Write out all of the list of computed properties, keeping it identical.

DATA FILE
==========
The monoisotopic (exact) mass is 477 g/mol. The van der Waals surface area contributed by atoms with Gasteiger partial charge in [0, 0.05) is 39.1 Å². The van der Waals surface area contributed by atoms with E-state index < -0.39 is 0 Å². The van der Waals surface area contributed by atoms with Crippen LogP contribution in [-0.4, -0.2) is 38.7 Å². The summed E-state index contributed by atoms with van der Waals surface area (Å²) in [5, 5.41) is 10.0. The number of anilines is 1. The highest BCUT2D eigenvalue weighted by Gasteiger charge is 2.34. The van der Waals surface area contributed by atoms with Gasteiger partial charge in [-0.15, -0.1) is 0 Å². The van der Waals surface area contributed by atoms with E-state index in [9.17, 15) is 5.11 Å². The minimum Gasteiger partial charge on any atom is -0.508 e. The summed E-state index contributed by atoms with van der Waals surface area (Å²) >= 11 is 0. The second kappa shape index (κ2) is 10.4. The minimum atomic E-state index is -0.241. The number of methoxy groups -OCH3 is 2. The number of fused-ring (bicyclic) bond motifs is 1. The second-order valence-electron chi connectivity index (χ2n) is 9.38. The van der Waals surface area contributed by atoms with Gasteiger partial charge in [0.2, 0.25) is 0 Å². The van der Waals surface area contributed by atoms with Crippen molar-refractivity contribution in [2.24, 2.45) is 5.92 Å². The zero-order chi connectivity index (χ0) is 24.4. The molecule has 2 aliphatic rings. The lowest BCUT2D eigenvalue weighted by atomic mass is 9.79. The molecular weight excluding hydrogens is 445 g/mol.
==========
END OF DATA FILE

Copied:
The monoisotopic (exact) mass is 477 g/mol. The van der Waals surface area contributed by atoms with Gasteiger partial charge in [0, 0.05) is 39.1 Å². The van der Waals surface area contributed by atoms with E-state index < -0.39 is 0 Å². The van der Waals surface area contributed by atoms with Crippen LogP contribution in [-0.4, -0.2) is 38.7 Å². The summed E-state index contributed by atoms with van der Waals surface area (Å²) in [5, 5.41) is 10.0. The number of anilines is 1. The highest BCUT2D eigenvalue weighted by Gasteiger charge is 2.34. The van der Waals surface area contributed by atoms with Gasteiger partial charge in [-0.15, -0.1) is 0 Å². The van der Waals surface area contributed by atoms with E-state index in [9.17, 15) is 5.11 Å². The minimum Gasteiger partial charge on any atom is -0.508 e. The summed E-state index contributed by atoms with van der Waals surface area (Å²) >= 11 is 0. The second kappa shape index (κ2) is 10.4. The minimum atomic E-state index is -0.241. The number of methoxy groups -OCH3 is 2. The number of fused-ring (bicyclic) bond motifs is 1. The second-order valence-electron chi connectivity index (χ2n) is 9.38. The van der Waals surface area contributed by atoms with Gasteiger partial charge in [0.2, 0.25) is 0 Å². The van der Waals surface area contributed by atoms with Crippen molar-refractivity contribution in [2.24, 2.45) is 5.92 Å². The zero-order chi connectivity index (χ0) is 24.4. The molecule has 2 aliphatic rings. The lowest BCUT2D eigenvalue weighted by atomic mass is 9.79. The molecular weight excluding hydrogens is 445 g/mol.